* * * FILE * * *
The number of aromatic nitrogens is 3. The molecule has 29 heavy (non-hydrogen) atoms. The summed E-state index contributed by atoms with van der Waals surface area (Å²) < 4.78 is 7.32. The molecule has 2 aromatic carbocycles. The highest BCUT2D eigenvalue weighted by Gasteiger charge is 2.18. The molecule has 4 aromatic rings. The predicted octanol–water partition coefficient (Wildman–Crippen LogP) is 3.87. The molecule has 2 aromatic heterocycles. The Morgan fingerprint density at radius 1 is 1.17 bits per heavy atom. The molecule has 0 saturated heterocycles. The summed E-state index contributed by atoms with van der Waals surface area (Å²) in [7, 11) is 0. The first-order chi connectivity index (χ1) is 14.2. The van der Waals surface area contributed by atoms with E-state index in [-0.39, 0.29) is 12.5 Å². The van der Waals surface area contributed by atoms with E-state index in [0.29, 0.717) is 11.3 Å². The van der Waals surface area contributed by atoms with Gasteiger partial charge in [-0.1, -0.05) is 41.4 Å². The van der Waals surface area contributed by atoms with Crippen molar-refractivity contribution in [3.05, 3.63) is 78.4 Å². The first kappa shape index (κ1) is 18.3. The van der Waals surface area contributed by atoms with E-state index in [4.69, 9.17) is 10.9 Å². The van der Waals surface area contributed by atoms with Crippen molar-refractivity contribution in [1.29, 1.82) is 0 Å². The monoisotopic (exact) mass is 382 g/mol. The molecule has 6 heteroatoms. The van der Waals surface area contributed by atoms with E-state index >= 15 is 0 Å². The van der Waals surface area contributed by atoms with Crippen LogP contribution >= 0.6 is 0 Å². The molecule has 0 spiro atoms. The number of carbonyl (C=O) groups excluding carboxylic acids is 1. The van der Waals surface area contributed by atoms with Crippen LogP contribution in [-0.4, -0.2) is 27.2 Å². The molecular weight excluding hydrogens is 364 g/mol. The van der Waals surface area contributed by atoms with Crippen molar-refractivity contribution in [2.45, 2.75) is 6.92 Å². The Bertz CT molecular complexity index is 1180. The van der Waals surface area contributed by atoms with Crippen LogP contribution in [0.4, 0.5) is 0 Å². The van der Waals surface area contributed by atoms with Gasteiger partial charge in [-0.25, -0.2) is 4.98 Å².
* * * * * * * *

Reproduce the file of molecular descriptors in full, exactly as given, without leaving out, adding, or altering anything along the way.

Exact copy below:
The number of aromatic nitrogens is 3. The molecule has 29 heavy (non-hydrogen) atoms. The summed E-state index contributed by atoms with van der Waals surface area (Å²) < 4.78 is 7.32. The molecule has 2 aromatic carbocycles. The highest BCUT2D eigenvalue weighted by Gasteiger charge is 2.18. The molecule has 4 aromatic rings. The predicted octanol–water partition coefficient (Wildman–Crippen LogP) is 3.87. The molecule has 2 aromatic heterocycles. The Morgan fingerprint density at radius 1 is 1.17 bits per heavy atom. The molecule has 0 saturated heterocycles. The summed E-state index contributed by atoms with van der Waals surface area (Å²) in [7, 11) is 0. The first-order chi connectivity index (χ1) is 14.2. The van der Waals surface area contributed by atoms with E-state index in [-0.39, 0.29) is 12.5 Å². The van der Waals surface area contributed by atoms with E-state index in [0.29, 0.717) is 11.3 Å². The van der Waals surface area contributed by atoms with Gasteiger partial charge in [-0.1, -0.05) is 41.4 Å². The van der Waals surface area contributed by atoms with Crippen molar-refractivity contribution in [3.05, 3.63) is 78.4 Å². The first kappa shape index (κ1) is 18.3. The van der Waals surface area contributed by atoms with E-state index in [4.69, 9.17) is 10.9 Å². The van der Waals surface area contributed by atoms with Crippen molar-refractivity contribution in [1.29, 1.82) is 0 Å². The monoisotopic (exact) mass is 382 g/mol. The molecule has 6 heteroatoms. The van der Waals surface area contributed by atoms with E-state index >= 15 is 0 Å². The van der Waals surface area contributed by atoms with Crippen LogP contribution >= 0.6 is 0 Å². The molecule has 0 spiro atoms. The number of carbonyl (C=O) groups excluding carboxylic acids is 1. The van der Waals surface area contributed by atoms with Crippen LogP contribution in [-0.4, -0.2) is 27.2 Å². The molecular weight excluding hydrogens is 364 g/mol. The van der Waals surface area contributed by atoms with Crippen molar-refractivity contribution in [2.45, 2.75) is 6.92 Å². The Bertz CT molecular complexity index is 1180. The van der Waals surface area contributed by atoms with Crippen LogP contribution in [0.4, 0.5) is 0 Å². The van der Waals surface area contributed by atoms with Gasteiger partial charge in [-0.25, -0.2) is 4.98 Å².